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A great deal of content borrowed from

Some useful notation:

  • \({\mathbb{D}}_r(a) \coloneqq\left\{{z\in {\mathbb{C}}{~\mathrel{\Big\vert}~}0\leq {\left\lvert {z-a} \right\rvert}< a}\right\}\) an open disc about \(a\)
  • \(\mkern 1.5mu\overline{\mkern-1.5mu{\mathbb{D}}\mkern-1.5mu}\mkern 1.5mu_r(a) \coloneqq\left\{{z\in {\mathbb{C}}{~\mathrel{\Big\vert}~}0\leq {\left\lvert {z-a} \right\rvert} \leq a}\right\}\) a closed disc about \(a\).
  • \({\mathbb{D}}^*(a) \coloneqq\left\{{z\in {\mathbb{C}}{~\mathrel{\Big\vert}~}0 < {\left\lvert {z-a} \right\rvert} < r}\right\}\) a punctured disc about \(a\).
  • \(\Delta \coloneqq{\mathbb{D}}_1(0)\) the standard unit disc
  • \(\mkern 1.5mu\overline{\mkern-1.5mu\Delta \mkern-1.5mu}\mkern 1.5mu\coloneqq\mkern 1.5mu\overline{\mkern-1.5mu{\mathbb{D}}\mkern-1.5mu}\mkern 1.5mu_1(0)\) the closed unit disc
  • \(\Delta^* \coloneqq{\mathbb{D}}_1^*(0)\) the punctured unit disc.
  • \(\Omega\) an open simply-connected subset of \({\mathbb{C}}\).
  • \({\mathcal{O}}(\Omega), \mathop{\mathrm{Hol}}(\Omega), \mathop{\mathrm{Hol}}(\Omega, {\mathbb{C}})\) the holomorphic functions \(f:\Omega \to {\mathbb{C}}\) equipped with the structure of a \({\mathbb{C}}{\hbox{-}}\)algebra..

Greatest Hits

Things to know well:

For just the statements of most of these theorems: see this doc.

Common tricks

  • Virtually any time: consider \(1/f(z)\) and \(f(1/z)\).
  • Set \(w=e^z\).
  • If \(f\) has no zeros, put it in the denominator! No one can stop you!
  • If \(f\) is holomorphic in a neighborhood of \({\mathbb{D}}\) and \({\left\lvert {f} \right\rvert} = 1\) on \({{\partial}}{\mathbb{D}}\), then \(f\) is a finite Blaschke product.
  • If \(\Omega\) is connected, \(f\) admits a log and exponential, so try setting \(f^{1\over n} = \exp\qty{{1\over n}\log(f)}\).


  • To show a function is holomorphic,
    • Use Morera’s theorem
    • Find a primitive (sufficient but not necessary)
    • Express \(f\) as a convergent power series
  • Holomorphic functions have isolated zeros.


Some silly arithmetic tricks:

  • Absolutely essential: \({\left\lvert {f} \right\rvert}^2 = f\mkern 1.5mu\overline{\mkern-1.5muf\mkern-1.5mu}\mkern 1.5mu\).
  • \(z\) is purely imaginary \(\iff \mkern 1.5mu\overline{\mkern-1.5muz\mkern-1.5mu}\mkern 1.5mu = -z\).
  • \(z\in {\mathbb{R}}\iff \mkern 1.5mu\overline{\mkern-1.5muz\mkern-1.5mu}\mkern 1.5mu = z\).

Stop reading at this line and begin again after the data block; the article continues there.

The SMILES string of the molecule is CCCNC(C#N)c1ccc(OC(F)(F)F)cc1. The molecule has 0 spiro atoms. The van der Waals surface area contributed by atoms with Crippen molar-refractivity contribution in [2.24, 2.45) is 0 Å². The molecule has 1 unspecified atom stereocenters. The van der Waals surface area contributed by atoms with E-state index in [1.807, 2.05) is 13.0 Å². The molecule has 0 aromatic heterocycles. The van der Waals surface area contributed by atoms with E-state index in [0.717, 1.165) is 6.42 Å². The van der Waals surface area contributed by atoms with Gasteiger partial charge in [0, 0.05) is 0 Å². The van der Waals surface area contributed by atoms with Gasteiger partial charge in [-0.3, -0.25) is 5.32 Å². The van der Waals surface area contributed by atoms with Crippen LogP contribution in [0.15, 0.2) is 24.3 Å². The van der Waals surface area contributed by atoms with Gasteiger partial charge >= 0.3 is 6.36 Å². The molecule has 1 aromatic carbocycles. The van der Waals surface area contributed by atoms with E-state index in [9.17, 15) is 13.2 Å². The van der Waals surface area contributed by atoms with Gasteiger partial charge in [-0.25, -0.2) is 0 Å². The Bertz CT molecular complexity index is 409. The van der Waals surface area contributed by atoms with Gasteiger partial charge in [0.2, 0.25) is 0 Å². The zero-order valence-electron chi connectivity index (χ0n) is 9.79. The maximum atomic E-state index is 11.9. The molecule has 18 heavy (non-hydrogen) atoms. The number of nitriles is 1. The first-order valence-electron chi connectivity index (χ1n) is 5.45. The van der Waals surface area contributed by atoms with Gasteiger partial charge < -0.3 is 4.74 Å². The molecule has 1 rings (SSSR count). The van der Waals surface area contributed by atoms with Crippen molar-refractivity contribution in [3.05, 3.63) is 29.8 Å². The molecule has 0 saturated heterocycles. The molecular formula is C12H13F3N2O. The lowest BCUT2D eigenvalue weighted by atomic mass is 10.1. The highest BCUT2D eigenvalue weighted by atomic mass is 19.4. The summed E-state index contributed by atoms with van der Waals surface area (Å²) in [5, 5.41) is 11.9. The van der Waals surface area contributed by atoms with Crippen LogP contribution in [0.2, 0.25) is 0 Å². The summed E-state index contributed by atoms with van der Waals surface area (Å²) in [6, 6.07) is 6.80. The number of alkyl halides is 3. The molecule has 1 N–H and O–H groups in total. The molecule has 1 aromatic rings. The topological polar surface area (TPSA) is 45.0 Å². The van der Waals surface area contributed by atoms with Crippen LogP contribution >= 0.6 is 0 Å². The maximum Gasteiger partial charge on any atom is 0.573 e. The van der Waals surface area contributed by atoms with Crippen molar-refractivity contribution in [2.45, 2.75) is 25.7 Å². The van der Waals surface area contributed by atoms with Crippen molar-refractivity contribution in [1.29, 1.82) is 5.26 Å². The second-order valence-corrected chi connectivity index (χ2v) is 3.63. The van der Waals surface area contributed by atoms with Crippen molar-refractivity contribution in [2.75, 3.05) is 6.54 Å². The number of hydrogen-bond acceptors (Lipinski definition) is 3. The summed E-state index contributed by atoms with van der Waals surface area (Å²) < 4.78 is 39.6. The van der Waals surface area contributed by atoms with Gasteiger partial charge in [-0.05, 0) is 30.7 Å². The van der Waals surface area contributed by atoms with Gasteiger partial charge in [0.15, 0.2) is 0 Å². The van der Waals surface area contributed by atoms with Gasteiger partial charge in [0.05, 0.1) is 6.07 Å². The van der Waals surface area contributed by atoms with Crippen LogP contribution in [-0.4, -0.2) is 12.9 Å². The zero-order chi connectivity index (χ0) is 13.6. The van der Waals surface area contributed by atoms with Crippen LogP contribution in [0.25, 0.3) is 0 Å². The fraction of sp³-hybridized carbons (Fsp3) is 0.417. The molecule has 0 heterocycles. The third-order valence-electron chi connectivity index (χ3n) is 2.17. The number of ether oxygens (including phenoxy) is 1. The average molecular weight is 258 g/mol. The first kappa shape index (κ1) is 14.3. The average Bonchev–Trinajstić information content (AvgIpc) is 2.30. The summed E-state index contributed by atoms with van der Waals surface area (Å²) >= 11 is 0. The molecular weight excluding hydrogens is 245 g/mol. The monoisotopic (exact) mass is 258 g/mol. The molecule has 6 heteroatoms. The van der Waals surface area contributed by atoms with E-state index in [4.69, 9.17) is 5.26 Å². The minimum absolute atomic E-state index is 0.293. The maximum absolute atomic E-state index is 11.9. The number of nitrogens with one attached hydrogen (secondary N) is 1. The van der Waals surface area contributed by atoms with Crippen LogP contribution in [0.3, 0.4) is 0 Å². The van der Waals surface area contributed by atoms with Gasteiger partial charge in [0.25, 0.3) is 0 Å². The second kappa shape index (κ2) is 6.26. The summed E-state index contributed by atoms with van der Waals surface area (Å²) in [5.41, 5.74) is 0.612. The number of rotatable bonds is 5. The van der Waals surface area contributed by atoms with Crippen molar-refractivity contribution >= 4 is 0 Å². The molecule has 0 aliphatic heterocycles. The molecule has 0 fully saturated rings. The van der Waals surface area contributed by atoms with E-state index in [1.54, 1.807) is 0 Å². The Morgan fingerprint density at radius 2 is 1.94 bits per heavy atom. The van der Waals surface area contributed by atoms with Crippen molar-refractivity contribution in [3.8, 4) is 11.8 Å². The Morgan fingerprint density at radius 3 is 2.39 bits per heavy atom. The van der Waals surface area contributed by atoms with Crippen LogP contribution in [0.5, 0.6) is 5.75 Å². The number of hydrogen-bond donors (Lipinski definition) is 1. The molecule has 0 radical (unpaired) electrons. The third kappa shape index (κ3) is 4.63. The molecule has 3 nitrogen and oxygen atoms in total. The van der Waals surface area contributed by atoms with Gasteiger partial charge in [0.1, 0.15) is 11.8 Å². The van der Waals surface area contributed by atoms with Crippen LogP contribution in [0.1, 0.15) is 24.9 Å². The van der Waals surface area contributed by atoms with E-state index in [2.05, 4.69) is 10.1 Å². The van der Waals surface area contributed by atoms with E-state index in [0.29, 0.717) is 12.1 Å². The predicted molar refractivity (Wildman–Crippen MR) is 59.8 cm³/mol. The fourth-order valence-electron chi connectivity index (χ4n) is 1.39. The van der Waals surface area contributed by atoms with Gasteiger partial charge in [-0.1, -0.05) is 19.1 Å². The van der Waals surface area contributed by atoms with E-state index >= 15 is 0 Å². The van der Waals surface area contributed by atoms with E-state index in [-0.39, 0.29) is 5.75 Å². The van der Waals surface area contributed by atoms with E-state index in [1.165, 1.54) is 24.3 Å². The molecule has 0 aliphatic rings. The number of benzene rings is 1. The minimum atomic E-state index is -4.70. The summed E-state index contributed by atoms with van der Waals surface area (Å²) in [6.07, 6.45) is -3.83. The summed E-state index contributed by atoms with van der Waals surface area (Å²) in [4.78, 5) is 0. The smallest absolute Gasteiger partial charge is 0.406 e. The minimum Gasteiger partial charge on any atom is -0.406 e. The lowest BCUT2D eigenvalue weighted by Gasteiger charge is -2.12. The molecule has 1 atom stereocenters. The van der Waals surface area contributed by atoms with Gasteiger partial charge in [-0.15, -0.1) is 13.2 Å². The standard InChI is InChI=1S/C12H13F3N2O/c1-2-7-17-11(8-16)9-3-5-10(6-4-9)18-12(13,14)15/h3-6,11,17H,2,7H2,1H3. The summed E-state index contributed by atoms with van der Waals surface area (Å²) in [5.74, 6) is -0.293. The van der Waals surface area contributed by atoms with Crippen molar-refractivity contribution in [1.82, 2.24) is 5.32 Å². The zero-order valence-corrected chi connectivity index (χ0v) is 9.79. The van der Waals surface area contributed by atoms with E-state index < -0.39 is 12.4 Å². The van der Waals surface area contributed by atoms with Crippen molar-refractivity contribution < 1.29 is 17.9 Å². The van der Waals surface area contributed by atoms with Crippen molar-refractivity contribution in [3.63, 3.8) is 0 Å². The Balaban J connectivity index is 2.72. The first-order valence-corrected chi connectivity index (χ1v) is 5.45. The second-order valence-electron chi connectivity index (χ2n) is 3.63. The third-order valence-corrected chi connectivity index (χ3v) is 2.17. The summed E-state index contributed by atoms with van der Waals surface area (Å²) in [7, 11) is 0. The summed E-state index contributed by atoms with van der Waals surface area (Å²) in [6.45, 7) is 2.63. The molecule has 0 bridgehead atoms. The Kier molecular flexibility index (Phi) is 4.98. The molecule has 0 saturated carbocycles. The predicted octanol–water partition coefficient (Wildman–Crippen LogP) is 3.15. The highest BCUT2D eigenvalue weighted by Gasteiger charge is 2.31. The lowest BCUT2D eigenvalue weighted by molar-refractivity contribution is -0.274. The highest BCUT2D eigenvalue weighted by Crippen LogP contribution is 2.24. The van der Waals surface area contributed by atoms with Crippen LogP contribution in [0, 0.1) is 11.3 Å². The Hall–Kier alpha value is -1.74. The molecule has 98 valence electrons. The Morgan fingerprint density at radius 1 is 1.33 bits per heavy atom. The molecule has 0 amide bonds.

• \(\log\qty{{\left\lvert {z} \right\rvert}} = {1\over 2}\log\qty{{\left\lvert {z} \right\rvert}^2} = {1\over 2}\log\qty{x^2 + y^2}\), which is easier to differentiate.
  • To prove \(a=b\), try \(a/b = 1\) or \(a-b=0\).
  • \(\int_0^{2\pi} e^{i(m-n)\theta}\,d\theta= \chi_{m=n}\cdot 2\pi\).

Showing a function is constant (or zero)

  • Show \(f' = 0\).
    • Can write \(f=u+iv\) and show \(u_x, u_y = 0\) and apply CR.
  • Show \({\left\lvert {f} \right\rvert}=0\) on the boundary and apply the MMP.
  • Show that \(f\) attains a minimum or maximum on the interior of a domain where it is nonzero.
  • Show that \(f\) is entire and bounded.
    • If you additionally want to show \(f\) is zero, show \(\lim_{z\to\infty} f(z) = 0\).
    • Useful trick: show that either \({\left\lvert {f} \right\rvert} \geq M\) or \({\left\lvert {f} \right\rvert} \leq M\), then by Liouville on \(f\) or \(1/f\) respectively, \(f\) must be constant.
    • Similar trick: show either \(e^f\) or \(e^{-f}\) is bounded.
    • If the function is periodic, just bound it on a fundamental domain.
  • Show that \(f({\mathbb{C}})\) is not an open set (e.g. \({\mathbb{R}}\) or \({{\partial}}{\mathbb{D}}_r(0)\), and apply the open mapping theorem.
    • More generally, the image can be dimension 0 or 2, but never 1.
    • E.g. if \(\operatorname{im}(f) \subseteq {\mathbb{R}}\) or \({\left\lvert {f} \right\rvert} = R\) is constant.
  • A holomorphic function with a non-isolated zero is identically zero.
    • How to use: show \(f-g\) has uncountably many zeros
  • Show that \(f\) omits at least 2 values and apply little Picard.